Sick jokes are starting to pop up in the aftermath of the Waco tragedy that claimed 86 lives - and this isn't an unusual phenomenon, says a Utah State University folklorist.
"Anytime something happens that stirs the larger cultural and national emotions, there will be a joke cycle," said Barre Toelken, a USU professor of English and history who studies oral traditions."For example, when the Challenger disaster occurred, I heard shuttle disaster jokes within 20 minutes."
A mild Waco joke: What does "Waco" stand for? We Ain't Comin' Out. Others may push the bounds of good taste.
Although the jokes themselves are sick, the reasons people tell them aren't, Toelken said.
"Jokes are kind of a culturally developed way for us to deal with anxieties and shared concerns," he said. "When you have a loaded situation that everybody feels kind of tense about, jokes can often function to release tension in a burst of laughter."
People often make or repeat sick jokes when confronted with a situation riddled with discrepancies, when things differ between what is expected and what actually happens.
"We have a shared cultural anxiety about discrepancies in life. When the shuttle blew up, it shouldn't have," Toelken said. "In Waco, those kids shouldn't have been there, they shouldn't have died. The whole idea of a religious compound loaded with weapons and ammunition - there are so many discrepancies."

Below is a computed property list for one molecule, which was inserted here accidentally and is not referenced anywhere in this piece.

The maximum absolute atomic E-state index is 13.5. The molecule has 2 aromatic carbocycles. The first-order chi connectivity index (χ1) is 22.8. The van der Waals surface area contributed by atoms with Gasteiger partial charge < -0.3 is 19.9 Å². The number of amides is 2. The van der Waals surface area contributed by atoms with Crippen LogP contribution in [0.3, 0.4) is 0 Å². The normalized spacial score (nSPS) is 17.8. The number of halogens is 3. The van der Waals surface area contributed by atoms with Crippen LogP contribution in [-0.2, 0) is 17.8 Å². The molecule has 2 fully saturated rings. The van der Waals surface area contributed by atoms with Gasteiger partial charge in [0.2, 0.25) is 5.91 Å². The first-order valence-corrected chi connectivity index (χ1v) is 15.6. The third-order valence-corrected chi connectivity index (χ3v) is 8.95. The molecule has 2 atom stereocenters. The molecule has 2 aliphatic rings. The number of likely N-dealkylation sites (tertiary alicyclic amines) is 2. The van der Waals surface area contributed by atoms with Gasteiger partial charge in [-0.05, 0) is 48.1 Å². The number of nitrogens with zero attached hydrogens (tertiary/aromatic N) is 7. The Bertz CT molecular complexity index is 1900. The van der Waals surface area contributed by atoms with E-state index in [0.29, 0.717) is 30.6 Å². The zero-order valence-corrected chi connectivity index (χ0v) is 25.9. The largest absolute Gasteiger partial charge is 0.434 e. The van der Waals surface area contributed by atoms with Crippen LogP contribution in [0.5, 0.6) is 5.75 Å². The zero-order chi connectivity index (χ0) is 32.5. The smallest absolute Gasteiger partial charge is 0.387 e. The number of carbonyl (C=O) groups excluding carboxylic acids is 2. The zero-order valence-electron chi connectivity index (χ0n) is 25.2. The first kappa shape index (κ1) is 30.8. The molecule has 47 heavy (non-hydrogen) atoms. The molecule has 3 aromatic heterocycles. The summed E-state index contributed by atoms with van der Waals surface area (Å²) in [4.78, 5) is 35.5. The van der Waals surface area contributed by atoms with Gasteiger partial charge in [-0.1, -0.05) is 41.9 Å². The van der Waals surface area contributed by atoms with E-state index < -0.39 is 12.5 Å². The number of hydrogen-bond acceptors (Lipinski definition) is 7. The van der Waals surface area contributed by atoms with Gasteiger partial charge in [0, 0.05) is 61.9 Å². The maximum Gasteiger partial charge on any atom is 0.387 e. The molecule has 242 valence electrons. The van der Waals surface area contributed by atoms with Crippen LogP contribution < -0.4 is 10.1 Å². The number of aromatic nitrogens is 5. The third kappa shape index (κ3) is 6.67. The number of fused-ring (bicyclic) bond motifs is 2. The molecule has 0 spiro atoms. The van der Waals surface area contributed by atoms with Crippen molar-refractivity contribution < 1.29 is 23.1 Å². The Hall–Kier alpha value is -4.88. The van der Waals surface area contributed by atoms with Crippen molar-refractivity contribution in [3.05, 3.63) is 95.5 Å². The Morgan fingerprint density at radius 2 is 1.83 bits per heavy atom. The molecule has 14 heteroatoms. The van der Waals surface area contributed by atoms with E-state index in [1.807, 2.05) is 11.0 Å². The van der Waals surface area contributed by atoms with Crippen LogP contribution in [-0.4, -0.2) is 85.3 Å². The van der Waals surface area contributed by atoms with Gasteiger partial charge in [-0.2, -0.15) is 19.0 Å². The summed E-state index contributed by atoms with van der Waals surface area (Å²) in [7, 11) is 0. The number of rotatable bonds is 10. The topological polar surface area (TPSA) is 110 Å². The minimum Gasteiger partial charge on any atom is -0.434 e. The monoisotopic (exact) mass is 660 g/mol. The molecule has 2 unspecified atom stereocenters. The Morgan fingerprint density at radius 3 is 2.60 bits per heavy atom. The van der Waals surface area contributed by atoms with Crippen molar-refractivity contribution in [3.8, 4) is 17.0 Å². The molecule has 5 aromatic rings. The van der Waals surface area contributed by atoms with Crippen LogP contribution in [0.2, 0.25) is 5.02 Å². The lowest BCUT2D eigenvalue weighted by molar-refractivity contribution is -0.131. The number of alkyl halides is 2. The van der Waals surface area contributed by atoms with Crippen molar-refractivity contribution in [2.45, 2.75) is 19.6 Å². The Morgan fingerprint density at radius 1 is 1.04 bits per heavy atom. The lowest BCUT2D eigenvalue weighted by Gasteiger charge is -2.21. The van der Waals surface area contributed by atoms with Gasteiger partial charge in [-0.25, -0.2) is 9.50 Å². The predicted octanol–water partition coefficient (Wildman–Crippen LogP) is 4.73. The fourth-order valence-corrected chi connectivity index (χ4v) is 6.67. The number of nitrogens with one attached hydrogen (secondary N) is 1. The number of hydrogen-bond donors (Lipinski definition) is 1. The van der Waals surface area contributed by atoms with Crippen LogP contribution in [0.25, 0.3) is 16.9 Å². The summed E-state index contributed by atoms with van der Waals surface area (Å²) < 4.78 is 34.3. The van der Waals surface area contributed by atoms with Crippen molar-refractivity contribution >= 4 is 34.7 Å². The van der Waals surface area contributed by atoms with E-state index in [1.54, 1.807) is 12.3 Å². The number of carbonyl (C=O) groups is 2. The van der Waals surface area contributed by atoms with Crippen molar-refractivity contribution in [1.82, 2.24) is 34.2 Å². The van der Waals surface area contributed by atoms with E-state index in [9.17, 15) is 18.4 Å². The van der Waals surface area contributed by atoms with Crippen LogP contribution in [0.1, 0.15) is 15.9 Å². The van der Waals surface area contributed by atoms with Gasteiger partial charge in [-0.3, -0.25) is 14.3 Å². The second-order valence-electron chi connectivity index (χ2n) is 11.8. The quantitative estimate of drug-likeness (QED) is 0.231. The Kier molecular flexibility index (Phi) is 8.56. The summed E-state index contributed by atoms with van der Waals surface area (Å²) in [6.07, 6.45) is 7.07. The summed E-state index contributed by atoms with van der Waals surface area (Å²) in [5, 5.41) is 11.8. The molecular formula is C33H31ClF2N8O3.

It might be described as a defense mechanism in the face of horrific events. "By laughing about things like that, we can kind of dismiss them and push them off to one side."
People often joke about things that aren't funny, Toelken said.
"The most common topics of jokes in America are sex, religion, race and politics - all of which are pretty serious topics, I would think. In Central Europe, people mostly tell jokes about politics because that has the greatest number of discrepancies about it. Among the Navajos, people joke about elements of health because that's their biggest concern.
"The only culture that doesn't tell many jokes is Japan's."